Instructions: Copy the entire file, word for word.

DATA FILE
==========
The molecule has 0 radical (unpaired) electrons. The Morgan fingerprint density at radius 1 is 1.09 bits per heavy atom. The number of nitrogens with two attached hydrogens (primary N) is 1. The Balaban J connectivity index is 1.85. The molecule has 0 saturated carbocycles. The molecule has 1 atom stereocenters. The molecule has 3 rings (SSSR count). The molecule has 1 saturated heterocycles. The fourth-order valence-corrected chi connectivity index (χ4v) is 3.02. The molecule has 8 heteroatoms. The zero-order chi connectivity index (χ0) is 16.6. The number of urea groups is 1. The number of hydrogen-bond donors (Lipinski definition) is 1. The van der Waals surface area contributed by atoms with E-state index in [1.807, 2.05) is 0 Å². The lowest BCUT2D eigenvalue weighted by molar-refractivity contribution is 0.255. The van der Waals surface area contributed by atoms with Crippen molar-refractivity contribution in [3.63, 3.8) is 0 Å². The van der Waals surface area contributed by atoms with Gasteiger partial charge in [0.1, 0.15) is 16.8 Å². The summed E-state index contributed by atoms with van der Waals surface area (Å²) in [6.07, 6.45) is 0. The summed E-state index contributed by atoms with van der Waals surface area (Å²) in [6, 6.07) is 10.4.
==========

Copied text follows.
The molecule has 0 radical (unpaired) electrons. The Morgan fingerprint density at radius 1 is 1.09 bits per heavy atom. The number of nitrogens with two attached hydrogens (primary N) is 1. The Balaban J connectivity index is 1.85. The molecule has 0 saturated carbocycles. The molecule has 1 atom stereocenters. The molecule has 3 rings (SSSR count). The molecule has 1 saturated heterocycles. The fourth-order valence-corrected chi connectivity index (χ4v) is 3.02. The molecule has 8 heteroatoms. The zero-order chi connectivity index (χ0) is 16.6. The number of urea groups is 1. The number of hydrogen-bond donors (Lipinski definition) is 1. The van der Waals surface area contributed by atoms with E-state index in [1.807, 2.05) is 0 Å². The lowest BCUT2D eigenvalue weighted by molar-refractivity contribution is 0.255. The van der Waals surface area contributed by atoms with Crippen molar-refractivity contribution in [3.63, 3.8) is 0 Å². The van der Waals surface area contributed by atoms with Gasteiger partial charge in [0.1, 0.15) is 16.8 Å². The summed E-state index contributed by atoms with van der Waals surface area (Å²) in [6.07, 6.45) is 0. The summed E-state index contributed by atoms with van der Waals surface area (Å²) in [6, 6.07) is 10.4.